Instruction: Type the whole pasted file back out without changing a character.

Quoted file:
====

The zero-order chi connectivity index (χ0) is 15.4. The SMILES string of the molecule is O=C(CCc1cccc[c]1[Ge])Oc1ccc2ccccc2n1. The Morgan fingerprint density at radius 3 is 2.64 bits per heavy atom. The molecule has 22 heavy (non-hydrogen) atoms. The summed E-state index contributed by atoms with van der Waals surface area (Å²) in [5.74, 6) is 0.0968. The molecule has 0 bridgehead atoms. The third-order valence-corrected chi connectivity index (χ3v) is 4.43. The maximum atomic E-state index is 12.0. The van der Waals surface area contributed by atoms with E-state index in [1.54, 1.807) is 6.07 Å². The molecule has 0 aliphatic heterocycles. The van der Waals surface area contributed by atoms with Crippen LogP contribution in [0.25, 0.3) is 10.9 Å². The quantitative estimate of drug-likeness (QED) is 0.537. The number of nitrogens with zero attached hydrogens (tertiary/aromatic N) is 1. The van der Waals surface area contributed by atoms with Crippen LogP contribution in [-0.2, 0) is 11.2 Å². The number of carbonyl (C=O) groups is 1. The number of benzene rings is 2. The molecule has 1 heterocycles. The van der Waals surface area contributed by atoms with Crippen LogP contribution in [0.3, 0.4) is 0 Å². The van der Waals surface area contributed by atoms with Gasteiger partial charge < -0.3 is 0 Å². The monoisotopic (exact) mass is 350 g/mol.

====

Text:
The zero-order chi connectivity index (χ0) is 15.4. The SMILES string of the molecule is O=C(CCc1cccc[c]1[Ge])Oc1ccc2ccccc2n1. The Morgan fingerprint density at radius 3 is 2.64 bits per heavy atom. The molecule has 22 heavy (non-hydrogen) atoms. The summed E-state index contributed by atoms with van der Waals surface area (Å²) in [5.74, 6) is 0.0968. The molecule has 0 bridgehead atoms. The third-order valence-corrected chi connectivity index (χ3v) is 4.43. The maximum atomic E-state index is 12.0. The van der Waals surface area contributed by atoms with E-state index in [1.54, 1.807) is 6.07 Å². The molecule has 0 aliphatic heterocycles. The van der Waals surface area contributed by atoms with Crippen LogP contribution in [0.25, 0.3) is 10.9 Å². The quantitative estimate of drug-likeness (QED) is 0.537. The number of nitrogens with zero attached hydrogens (tertiary/aromatic N) is 1. The van der Waals surface area contributed by atoms with Crippen LogP contribution in [-0.2, 0) is 11.2 Å². The number of carbonyl (C=O) groups is 1. The number of benzene rings is 2. The molecule has 1 heterocycles. The van der Waals surface area contributed by atoms with Crippen LogP contribution in [0.3, 0.4) is 0 Å². The van der Waals surface area contributed by atoms with Gasteiger partial charge < -0.3 is 0 Å². The monoisotopic (exact) mass is 350 g/mol.